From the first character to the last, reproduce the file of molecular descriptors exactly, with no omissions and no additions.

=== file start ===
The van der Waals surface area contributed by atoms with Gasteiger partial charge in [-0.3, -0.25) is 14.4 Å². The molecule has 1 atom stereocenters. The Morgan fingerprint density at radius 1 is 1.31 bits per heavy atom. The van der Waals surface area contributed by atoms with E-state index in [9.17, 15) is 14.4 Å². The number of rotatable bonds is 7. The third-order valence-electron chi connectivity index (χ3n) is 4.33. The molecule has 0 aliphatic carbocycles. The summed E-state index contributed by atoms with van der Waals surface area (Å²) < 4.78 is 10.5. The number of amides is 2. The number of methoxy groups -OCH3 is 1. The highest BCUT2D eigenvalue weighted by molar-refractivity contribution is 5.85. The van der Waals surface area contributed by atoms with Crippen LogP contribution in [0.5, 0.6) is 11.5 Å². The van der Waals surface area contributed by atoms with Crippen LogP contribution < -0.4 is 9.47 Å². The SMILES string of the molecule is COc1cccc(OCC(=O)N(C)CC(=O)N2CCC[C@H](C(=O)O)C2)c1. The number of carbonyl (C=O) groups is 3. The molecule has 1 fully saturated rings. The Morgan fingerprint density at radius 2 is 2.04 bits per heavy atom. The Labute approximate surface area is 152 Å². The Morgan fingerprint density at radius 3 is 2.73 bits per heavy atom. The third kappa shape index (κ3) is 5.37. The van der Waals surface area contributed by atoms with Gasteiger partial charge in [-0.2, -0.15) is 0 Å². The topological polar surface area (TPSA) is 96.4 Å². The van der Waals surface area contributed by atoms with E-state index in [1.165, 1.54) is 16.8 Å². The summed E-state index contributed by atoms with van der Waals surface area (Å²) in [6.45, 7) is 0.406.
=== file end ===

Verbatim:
The van der Waals surface area contributed by atoms with Gasteiger partial charge in [-0.3, -0.25) is 14.4 Å². The molecule has 1 atom stereocenters. The Morgan fingerprint density at radius 1 is 1.31 bits per heavy atom. The van der Waals surface area contributed by atoms with E-state index in [9.17, 15) is 14.4 Å². The number of rotatable bonds is 7. The third-order valence-electron chi connectivity index (χ3n) is 4.33. The molecule has 0 aliphatic carbocycles. The summed E-state index contributed by atoms with van der Waals surface area (Å²) < 4.78 is 10.5. The number of amides is 2. The number of methoxy groups -OCH3 is 1. The highest BCUT2D eigenvalue weighted by molar-refractivity contribution is 5.85. The van der Waals surface area contributed by atoms with Crippen LogP contribution in [0.5, 0.6) is 11.5 Å². The van der Waals surface area contributed by atoms with Crippen LogP contribution < -0.4 is 9.47 Å². The SMILES string of the molecule is COc1cccc(OCC(=O)N(C)CC(=O)N2CCC[C@H](C(=O)O)C2)c1. The number of carbonyl (C=O) groups is 3. The molecule has 1 fully saturated rings. The Morgan fingerprint density at radius 2 is 2.04 bits per heavy atom. The Labute approximate surface area is 152 Å². The Morgan fingerprint density at radius 3 is 2.73 bits per heavy atom. The third kappa shape index (κ3) is 5.37. The van der Waals surface area contributed by atoms with Gasteiger partial charge in [-0.2, -0.15) is 0 Å². The topological polar surface area (TPSA) is 96.4 Å². The van der Waals surface area contributed by atoms with E-state index in [1.165, 1.54) is 16.8 Å². The summed E-state index contributed by atoms with van der Waals surface area (Å²) in [6.45, 7) is 0.406.